And you’ll probably be wondering what The Muppets have to do with bigotry, though I swear, if you stick with it, it’ll make sense. (And no, I’m not talking about the recent Muppet movie and racial coding of characters. I’m talking about Jim Henson as a political subversive, something I talked about in my classes, but am pretty sure I haven’t posted about here before.)
When my family moved from Nova Scotia to Saskatchewan, I had a pretty hard time of it.
Understatement of my life, but it’ll do. The move began a long period of having the shit kicked out of me, and then struggling to find a way to fit into a youth culture I didn’t really understand. I was almost certainly dealing with PTSD from all the violence; I was definitely emotionally a mess; I was lost and confused about who I was; and my peers were, like all schoolkids, none too sympathetic.
This continued for years, until, at one point, I moved from one school to another, from one neighborhood to another, and I decided that I would rebrand myself. Not that I understood what I was doing in those terms, exactly: I thought of it more as camouflage, as a way of shielding myself from unwanted attention.
I got myself a walkman, and copied some loud, guitar-crammed tapes from a friend of mine named Kyle Thompson. I bought myself a black jean jacket, and a Guns’n’Roses backpatch, and badges. I let my hair get as unruly as my (fairly strict) mother would allow me, and slapped the headphones on when I went out, the music cranked up loud enough for other people to hear the buzz of ambient noise from them. (There were no earbuds in those days, but I wouldn’t have wanted them anyway: the music was more about my newly-crafted identity than about something to listen to anyway, even if it did allow a sort of outlet for my long pent-up rage.)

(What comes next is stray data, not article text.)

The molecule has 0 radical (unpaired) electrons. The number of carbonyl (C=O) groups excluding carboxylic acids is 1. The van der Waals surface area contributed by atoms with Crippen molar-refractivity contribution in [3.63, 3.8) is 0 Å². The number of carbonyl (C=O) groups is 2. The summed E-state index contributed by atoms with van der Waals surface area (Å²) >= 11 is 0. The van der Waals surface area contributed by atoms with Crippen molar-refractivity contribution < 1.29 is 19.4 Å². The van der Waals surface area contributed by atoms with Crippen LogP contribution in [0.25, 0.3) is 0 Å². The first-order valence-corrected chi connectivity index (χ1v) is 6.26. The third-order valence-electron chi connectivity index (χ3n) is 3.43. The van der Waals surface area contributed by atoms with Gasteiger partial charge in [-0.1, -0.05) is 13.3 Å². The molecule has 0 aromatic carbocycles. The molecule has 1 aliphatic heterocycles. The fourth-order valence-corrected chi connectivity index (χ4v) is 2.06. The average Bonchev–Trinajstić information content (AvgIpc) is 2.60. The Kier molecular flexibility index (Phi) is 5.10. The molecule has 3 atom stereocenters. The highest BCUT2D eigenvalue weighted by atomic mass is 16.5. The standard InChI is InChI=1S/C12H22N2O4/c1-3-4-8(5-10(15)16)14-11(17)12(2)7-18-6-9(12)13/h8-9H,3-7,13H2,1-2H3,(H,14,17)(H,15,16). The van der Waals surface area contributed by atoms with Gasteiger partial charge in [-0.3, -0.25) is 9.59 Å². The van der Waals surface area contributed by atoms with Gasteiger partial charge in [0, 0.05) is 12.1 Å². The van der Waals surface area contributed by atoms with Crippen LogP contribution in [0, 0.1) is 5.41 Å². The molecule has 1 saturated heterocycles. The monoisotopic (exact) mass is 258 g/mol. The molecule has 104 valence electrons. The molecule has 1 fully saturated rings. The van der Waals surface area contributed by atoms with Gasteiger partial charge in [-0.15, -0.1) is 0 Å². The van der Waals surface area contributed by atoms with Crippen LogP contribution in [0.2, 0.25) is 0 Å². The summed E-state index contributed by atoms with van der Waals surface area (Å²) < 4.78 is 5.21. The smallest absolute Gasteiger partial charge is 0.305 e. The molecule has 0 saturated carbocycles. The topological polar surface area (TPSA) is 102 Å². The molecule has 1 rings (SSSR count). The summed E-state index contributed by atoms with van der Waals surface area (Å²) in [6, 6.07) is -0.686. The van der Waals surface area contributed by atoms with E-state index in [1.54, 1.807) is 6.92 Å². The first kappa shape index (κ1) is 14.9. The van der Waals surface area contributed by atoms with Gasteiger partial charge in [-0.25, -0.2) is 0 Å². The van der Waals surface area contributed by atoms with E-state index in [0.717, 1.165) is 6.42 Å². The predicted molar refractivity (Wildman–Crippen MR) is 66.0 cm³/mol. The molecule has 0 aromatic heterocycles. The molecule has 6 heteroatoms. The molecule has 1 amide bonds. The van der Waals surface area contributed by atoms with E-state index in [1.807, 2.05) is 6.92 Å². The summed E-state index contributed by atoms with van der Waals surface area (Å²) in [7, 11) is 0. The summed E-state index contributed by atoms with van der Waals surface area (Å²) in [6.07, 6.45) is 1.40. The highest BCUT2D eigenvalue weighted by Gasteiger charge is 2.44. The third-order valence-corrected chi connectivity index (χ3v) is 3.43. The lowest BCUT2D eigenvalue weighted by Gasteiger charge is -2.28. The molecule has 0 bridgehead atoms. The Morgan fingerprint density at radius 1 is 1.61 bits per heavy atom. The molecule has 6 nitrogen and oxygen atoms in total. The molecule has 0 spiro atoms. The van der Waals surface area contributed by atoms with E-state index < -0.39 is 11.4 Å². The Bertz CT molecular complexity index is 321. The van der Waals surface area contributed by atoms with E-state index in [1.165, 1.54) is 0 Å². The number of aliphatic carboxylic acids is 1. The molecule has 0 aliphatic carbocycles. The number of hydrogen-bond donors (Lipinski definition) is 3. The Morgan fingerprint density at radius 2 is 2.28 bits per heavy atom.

Lo and behold: it worked. People didn’t approach me like I was wearing a “beat the crap out of me” sign on my forehead. A girl named Melanie with whom I’d gone to elementary school called me one day, after seeing me at the mall with my jacket on, and complimented me on it in such a way as to advertise interest in me. I made friends more easily, at least among people in the subtribe who liked that sort of music. Nobody said anything about my obsession with D&D, or made fun of me for drawing dragons and elven warriors in my spare time, or writing poetry. I was a headbanger.
Consider the final sentence of the preceding paragraph: what does was mean in this context? Was I playing the role of a headbanger, or was I in actual fact one?
It’s a question best left to philosophers, because personally, I cannot answer it definitively. I adopted the identity of a headbanger, of a G’n’R fan. I acted like one, and while my adoption of the role served a social-adaptive purpose, that does not mean there wasn’t an element of role-playing involved. In the city where I undertook this task of self-rebranding, there were three sorts of boys my age: metalheads, hockey players, and nerds who got their asses kicked. I’d simply opted into the the affinity group that invovled the least physical violence being inflicted on me, since after all I had never learned to ice-skate properly.